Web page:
ERIC SONDHEIMER / ON HIGH SCHOOLS

A little variety doesn't hurt

Birmingham's Jimenez shows what branching out into a different sport can do.

There's an urgent need to restore the concept of cross-training to the vocabulary of high school coaches, athletes and parents.

There used to be this theory that practicing skills necessary for one sport helped in another, such as jumping in basketball aiding volleyball or running in track improving speed for football and soccer. And every so often, an athlete discovered a previously unknown talent when he or she tried another sport.

Then came the era of specialization, when the idea of focusing on one sport year-round is the only way to become the best.

People have forgotten, amid dreams of college scholarships or rich pro contracts, that the teenage years are for experimentation, discovery and finding something in which to excel.

It was almost too late for Waldo Jimenez. A soccer fanatic since age 6, he made the starting lineup for Lake Balboa Birmingham's soccer team as a junior. But a friend decided to go out for track in the off-season and persuaded Jimenez to join him.

Last spring, Jimenez made it to the City track finals in the 1,600 meters, finishing eighth in 4 minutes 28 seconds. This fall, he went out for cross-country and has emerged as a potential City champion.

In his first race last month at the Irvine Woodbridge Invitational, he ran 15:28, one second short of a school record. Then he set a course record at Elysian Park, running 16:28 for three miles in a nonleague meet. He won the Warren-Stauffer Invitational in South Gate, running 15:18, a Birmingham record for that race. Last weekend, he won the Gordon Weisenburger Invitational at Elysian Park in 16:01.

Suddenly, he likes cross-country better than soccer, and no one is sure how fast he may eventually run.

"If I had a time machine, I'd travel back in time and start as a ninth grader," Jimenez said. "I love to run."

Jimenez still plans to play soccer in the winter, when cross-country is over, and there's no doubt he'll be quicker and stronger because of the stamina he has gained. Come spring, he could be a City title contender in the 800, 1,600 or 3,200 depending on how quickly he improves.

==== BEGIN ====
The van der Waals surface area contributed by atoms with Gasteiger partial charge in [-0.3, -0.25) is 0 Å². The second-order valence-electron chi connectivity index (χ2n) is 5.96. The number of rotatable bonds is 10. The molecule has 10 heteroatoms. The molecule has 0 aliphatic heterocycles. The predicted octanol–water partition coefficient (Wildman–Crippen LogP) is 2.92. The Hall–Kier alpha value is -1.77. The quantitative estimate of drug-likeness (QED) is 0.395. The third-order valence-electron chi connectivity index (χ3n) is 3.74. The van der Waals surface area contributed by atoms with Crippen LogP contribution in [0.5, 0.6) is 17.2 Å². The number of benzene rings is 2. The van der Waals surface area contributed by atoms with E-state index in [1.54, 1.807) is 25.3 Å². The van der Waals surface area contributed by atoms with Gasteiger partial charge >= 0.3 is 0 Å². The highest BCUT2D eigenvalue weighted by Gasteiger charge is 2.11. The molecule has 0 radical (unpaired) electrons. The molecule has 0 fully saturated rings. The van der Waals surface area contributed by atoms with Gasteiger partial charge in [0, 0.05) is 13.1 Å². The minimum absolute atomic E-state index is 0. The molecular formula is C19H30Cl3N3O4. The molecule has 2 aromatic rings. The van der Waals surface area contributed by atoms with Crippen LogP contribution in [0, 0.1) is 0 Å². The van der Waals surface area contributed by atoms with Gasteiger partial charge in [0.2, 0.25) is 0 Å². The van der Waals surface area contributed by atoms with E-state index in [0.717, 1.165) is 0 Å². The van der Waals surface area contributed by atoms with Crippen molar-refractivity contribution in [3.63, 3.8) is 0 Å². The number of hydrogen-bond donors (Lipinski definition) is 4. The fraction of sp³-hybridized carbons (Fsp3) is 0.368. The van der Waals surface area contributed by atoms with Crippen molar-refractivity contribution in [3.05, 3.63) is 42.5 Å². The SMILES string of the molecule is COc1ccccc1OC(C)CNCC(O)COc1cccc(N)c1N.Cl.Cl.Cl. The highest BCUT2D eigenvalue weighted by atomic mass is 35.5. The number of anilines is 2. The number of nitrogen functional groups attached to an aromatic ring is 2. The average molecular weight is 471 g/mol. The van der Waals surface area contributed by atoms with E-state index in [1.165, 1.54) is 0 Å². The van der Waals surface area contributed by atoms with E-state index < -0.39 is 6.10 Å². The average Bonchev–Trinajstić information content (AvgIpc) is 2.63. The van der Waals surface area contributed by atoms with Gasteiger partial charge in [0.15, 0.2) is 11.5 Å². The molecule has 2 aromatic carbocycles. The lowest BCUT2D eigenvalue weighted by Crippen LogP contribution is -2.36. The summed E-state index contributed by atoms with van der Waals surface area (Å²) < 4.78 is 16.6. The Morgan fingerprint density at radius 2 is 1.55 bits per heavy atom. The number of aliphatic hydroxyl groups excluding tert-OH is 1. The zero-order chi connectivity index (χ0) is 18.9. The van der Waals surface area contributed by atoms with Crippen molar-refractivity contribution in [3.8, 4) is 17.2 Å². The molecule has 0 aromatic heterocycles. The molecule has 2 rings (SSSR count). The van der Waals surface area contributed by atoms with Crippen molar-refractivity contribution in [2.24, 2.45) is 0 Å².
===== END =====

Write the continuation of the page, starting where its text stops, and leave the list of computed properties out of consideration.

"He'll get better because he doesn't know what he's doing," Birmingham cross-country Coach Scott King said. "All I told him was follow the leaders."

In his first appearance of the season last Thursday at Pierce College, where the City finals are held, Jimenez finished second to City favorite Jared Long of Woodland Hills El Camino Real. Jimenez was told by his coach not to go for the lead for fear he might take a wrong turn.

"He would have ended up in Chatsworth if he took the lead," King said of Jimenez, who had never run the course before.

If he had stuck solely with soccer, Jimenez might never have learned of his talent for distance running.

These days, it's difficult to be a multiple-sport athlete because of the demands, commitments and infighting that takes place.

Too many parents are buying into the year-round selling job of club coaches and personal trainers and keeping their sons and daughters in a singular sport.

Later, high school coaches become the roadblocks. Few are willing to make compromises with other coaches on practice and training schedules, sometimes giving ultimatums and forcing athletes to make decisions they might eventually regret.

It's not surprising coaches are reluctant to relinquish year-round control of their players. There's the fear of injury, the concern of not being able to develop team chemistry with players coming and going and the simple fact that having your own players with you all the time makes for a better team.

Thankfully, many smaller schools have bought into the benefits of developing multi-sport athletes, with coaches and administrators working to encourage participation, sometimes out of necessity.

Of course, playing more than one sport isn't for everybody. The time commitment might be too challenging for teenagers having trouble with their studies.

But in the case of Jimenez, he has become a better student since discovering competitive running because he's more motivated to succeed in the classroom to help his chances of earning a college scholarship.

And it has changed his life in other ways -- he's eating healthier and going to bed earlier.

"I think it's in me," Jimenez said of running. "I think it's fate."

So let's hope that cross-training is no longer simply a slogan used to sell shoes. It can be a valuable asset in the total sports experience.

Eric Sondheimer can be reached at eric.sondheimer@latimes.com.
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